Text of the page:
The environment took center stage this week as 120 global leaders gathered for the United Nations’ Climate Summit, and 300,000 people participated in the People’s Climate March in New York City. The goal of both events is to encourage action that addresses climate change including a curb on greenhouse gas emissions, investment in renewable energy, and divestment from fossil fuel companies.

One effort that resulted from this week’s focus on climate change is the Divest-Invest Initiative created by the Wallace Global Fund. The Initiative released a list of 181 environmentally aware investors, including 47 religious institutions, representing over $50 billion in assets. Signatories to the list have agreed to consider the environment in their investment process, to explore divestment from coal, oil and/or natural gas stocks, and to invest in green energy.

Jewish institutions were noticeably absent from the Divest-Invest Initiative, despite the fact that environmental stewardship is a core tenant of Judaism, and more than 100 Jewish organizations participated in the People’s Climate March earlier this week. The absence has little to do with the environment, and much more to do with skepticism of divestment as a strategy given the trauma that divestment efforts have inflicted on the Jewish people.

Divestment has been used as a weapon against the Jewish people and Israel since the United Nations formed the modern nation of Israel in 1948. The Arab Boycott of Israel began upon Israel’s establishment and has been more recently rebranded as the Boycott, Divestment, Sanction (BDS) campaign. This movement is not about fostering compromise or a peaceful two state solution to the current conflict.  Rather, BDS seeks to delegitimize Israel’s right to exist and calls for the return of all land to Arab hands.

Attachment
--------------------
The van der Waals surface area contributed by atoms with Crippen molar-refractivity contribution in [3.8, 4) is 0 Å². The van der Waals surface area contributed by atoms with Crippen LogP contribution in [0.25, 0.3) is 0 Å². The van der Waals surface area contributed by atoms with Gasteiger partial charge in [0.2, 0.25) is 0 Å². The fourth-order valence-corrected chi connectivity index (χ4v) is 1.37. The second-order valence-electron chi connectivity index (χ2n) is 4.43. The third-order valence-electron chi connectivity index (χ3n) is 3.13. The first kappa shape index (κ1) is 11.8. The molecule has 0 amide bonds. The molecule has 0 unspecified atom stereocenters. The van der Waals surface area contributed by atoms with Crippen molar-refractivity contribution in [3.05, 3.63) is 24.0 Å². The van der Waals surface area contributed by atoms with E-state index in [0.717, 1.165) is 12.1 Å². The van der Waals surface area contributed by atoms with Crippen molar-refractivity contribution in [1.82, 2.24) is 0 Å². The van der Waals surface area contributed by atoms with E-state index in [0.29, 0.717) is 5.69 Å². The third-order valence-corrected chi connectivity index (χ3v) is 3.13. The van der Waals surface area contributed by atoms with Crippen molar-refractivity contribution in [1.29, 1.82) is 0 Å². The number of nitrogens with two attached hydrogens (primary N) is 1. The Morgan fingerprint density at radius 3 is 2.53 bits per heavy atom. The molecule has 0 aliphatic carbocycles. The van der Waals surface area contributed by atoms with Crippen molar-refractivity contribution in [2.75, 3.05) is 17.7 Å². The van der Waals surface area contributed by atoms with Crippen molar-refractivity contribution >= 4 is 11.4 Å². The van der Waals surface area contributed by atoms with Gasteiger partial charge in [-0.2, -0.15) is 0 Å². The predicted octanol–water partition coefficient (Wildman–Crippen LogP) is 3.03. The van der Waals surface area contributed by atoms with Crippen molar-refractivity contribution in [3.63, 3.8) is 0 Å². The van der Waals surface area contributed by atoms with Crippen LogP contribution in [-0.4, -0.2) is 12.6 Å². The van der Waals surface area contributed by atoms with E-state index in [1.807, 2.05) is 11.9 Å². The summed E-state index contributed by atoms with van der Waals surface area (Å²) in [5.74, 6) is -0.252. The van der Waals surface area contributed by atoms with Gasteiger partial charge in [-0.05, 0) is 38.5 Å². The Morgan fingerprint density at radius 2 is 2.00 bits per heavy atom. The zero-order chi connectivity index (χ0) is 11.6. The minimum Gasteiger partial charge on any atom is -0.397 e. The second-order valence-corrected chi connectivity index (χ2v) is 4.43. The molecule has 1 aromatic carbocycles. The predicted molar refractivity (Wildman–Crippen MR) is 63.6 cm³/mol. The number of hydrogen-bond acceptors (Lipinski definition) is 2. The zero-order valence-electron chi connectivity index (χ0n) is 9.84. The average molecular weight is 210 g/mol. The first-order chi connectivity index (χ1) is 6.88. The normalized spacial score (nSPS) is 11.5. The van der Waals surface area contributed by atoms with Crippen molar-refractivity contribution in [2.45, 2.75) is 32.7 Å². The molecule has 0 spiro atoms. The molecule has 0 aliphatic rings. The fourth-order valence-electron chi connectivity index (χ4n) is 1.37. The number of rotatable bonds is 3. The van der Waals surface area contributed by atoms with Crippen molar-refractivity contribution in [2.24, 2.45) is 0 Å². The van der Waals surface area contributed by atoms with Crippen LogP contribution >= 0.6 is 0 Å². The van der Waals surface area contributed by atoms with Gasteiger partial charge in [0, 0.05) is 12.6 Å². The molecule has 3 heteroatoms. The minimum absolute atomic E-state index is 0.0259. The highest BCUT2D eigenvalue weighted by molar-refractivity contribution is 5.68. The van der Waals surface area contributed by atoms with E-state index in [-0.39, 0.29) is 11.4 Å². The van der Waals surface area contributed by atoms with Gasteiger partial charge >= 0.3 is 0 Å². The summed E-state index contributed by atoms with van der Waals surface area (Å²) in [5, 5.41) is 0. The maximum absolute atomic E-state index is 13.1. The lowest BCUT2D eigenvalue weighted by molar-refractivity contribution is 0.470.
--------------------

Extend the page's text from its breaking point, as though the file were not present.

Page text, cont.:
When investors, under the banner of “responsible investment,” divest from Israel alone among all nations in the world, the Jewish community reels in anguish given the historical scapegoating of the Jewish people. Punitive one-sided divestment targeting Israel alone when there are two parties in the conflict goes beyond responsible investing and is more accurately viewed as anti-semitism. Frustration over the Israeli-Palestinian conflict is understandable, but biased divestment campaigns only further the conflict by discouraging compromise instead of laying the groundwork for peace.

Some of the investors that support divestment from fossil fuels are the same investors that promote divestment from Israel. The organizer of the Divest-Invest Initiative, the Wallace Global Fund, is a perfect example.  According to NGO Monitor, the Wallace Global Fund has provided significant philanthropic grant funding to the BDS movement.

Understandably, the Jewish community has remained on the sidelines with a deep distrust of the responsible investment field. By not participating however, the Jewish community misses the opportunity to engage with faith groups and activists to work together on many issues of mutual concern including climate change. Without a seat at the table for the Jewish community in the responsible investment field, when the issue of divestment in Israel arises, there is no fair investor voice to counter the misleading information on Israel presented by BDS activists disguised as responsible investors.

There are significant benefits from engagement in responsible investing far beyond providing a fair voice on Israel. The responsible investing field provides an excellent opportunity to incorporate Jewish values in daily life. The fundamental Jewish values of gemilut hasadim (acts of loving kindness), tikkun olam (repair of the world), tzedek (social justice), and b’tzelem elohim (everyone is created in the image of God) all have an important role in investment and business discussions. The responsible investment field would benefit as well from this uniquely Jewish perspective.